In Vertica, the PRC() function will divide the range [0, 1] into a number of equal bins. It uses the left boundaries of the bins as probability_cutoff values. For example, PRC() can divide the range [0, 1] into 5 bins, and the probability_cutoff values (p1, p2, p3, p4, p5) will be (0, 0.2, 0.4, 0.6, 0.8).

The PRC() function calculates precision and recall values on multiple probability_cutoff values (which is the decision_boundary column in the output).

For each probability_cutoff value, we can get a pair of precision and recall values, which is a point in the precision-recall space. By connecting those points we create a precision-recall curve.

An example of calculating precision-recall values using Vertica

Iris Data Set

In this example, we are using the Iris dataset from UCI machine learning repository. It is a classification dataset with three classes: Setosa, Versicolour, and Virginica. The dataset has 150 instances and four attributes: 1. sepal length in cm, 2. sepal width in cm, 3. petal length in cm and 4. petal width in cm.

To make it a binary classification dataset, we modified the class labels from Species = {Setosa, Versicolour, Virginica} to Specie_is_Setosa = {1, 0} where (Setosa = 1, Versicolour = 0, Virginica1=0).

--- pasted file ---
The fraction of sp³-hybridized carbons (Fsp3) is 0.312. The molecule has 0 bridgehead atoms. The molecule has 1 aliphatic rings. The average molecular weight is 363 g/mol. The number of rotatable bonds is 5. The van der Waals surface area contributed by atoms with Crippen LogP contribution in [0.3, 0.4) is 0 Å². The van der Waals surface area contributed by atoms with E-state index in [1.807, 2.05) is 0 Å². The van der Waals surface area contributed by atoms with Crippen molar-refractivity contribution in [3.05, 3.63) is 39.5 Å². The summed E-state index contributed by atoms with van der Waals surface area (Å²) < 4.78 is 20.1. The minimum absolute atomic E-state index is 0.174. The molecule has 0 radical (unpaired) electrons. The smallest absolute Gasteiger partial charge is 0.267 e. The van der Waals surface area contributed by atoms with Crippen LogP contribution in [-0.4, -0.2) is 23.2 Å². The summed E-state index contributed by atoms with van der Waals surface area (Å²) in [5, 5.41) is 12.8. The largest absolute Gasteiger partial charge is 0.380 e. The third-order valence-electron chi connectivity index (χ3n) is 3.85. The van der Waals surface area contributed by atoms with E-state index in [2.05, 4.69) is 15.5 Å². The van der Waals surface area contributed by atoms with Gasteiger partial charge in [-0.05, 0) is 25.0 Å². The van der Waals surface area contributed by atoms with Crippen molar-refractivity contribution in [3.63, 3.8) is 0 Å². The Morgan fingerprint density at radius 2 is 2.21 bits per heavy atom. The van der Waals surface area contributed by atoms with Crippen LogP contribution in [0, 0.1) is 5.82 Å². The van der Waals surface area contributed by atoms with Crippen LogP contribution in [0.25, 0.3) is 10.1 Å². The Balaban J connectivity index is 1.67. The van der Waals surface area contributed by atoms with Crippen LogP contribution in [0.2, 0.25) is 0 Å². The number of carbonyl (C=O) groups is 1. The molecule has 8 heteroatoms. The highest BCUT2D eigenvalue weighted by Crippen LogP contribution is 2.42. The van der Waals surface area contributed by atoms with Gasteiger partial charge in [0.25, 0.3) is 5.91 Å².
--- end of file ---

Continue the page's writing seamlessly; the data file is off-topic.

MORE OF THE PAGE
We split the dataset into a training subset and a testing subset. You can download the datasets from our GitHub repository. -- Load the data \set iris_train '''/path/to/iris_train.csv''' CREATE TABLE iris_train(id int, Sepal_Length float, Sepal_Width float, Petal_Length float, Petal_Width float, Species_is_setosa int); COPY iris_train FROM :iris_train DELIMITER ','; -- \set iris_test '''/path/to/iris_test.csv''' CREATE TABLE iris_test(id int, Sepal_Length float, Sepal_Width float, Petal_Length float, Petal_Width float, Species_is_setosa int); COPY iris_test FROM :iris_test DELIMITER ','; -- -- The training data has 90 instances SELECT count(*) FROM iris_train; count ------- 90 (1 row) -- The testing data has 60 instances SELECT count(*) FROM iris_test; count ------- 60 (1 row) Train a binary classifier using the logistic regression algorithm -- model_name = myLogisticRegModel -- input_relation = iris_train -- response_column = Species_is_setosa -- predictor_columns = Sepal_Length, Sepal_Width, Petal_Length, Petal_Width SELECT LOGISTIC_REG('myLogisticRegModel', 'iris_train', 'Species_is_setosa', 'Sepal_Length, Sepal_Width, Petal_Length, Petal_Width'); -- Please find the Syntax in Vertica Documentation Apply the logistic regression model on the testing data -- Please find the Syntax in the Vertica Documentation. SELECT id, Species_is_setosa AS target, PREDICT_LOGISTIC_REG(Sepal_Length, Sepal_Width, Petal_Length, Petal_Width USING PARAMETERS model_name='myLogisticRegModel', type = 'probability') AS probability FROM iris_test; -- You may store the result in a table CREATE TABLE scores AS SELECT id, Species_is_setosa AS target, PREDICT_LOGISTIC_REG(Sepal_Length, Sepal_Width, Petal_Length, Petal_Width USING PARAMETERS model_name='myLogisticRegModel', type = 'probability') AS probability FROM iris_test; -- SELECT * FROM scores LIMIT 5; id | target | probability ----+--------+------------------- 5 | 1 | 0.999999999999888 15 | 1 | 1 21 | 1 | 0.999999999956359 24 | 1 | 0.999999917888254 34 | 1 | 1 (5 rows)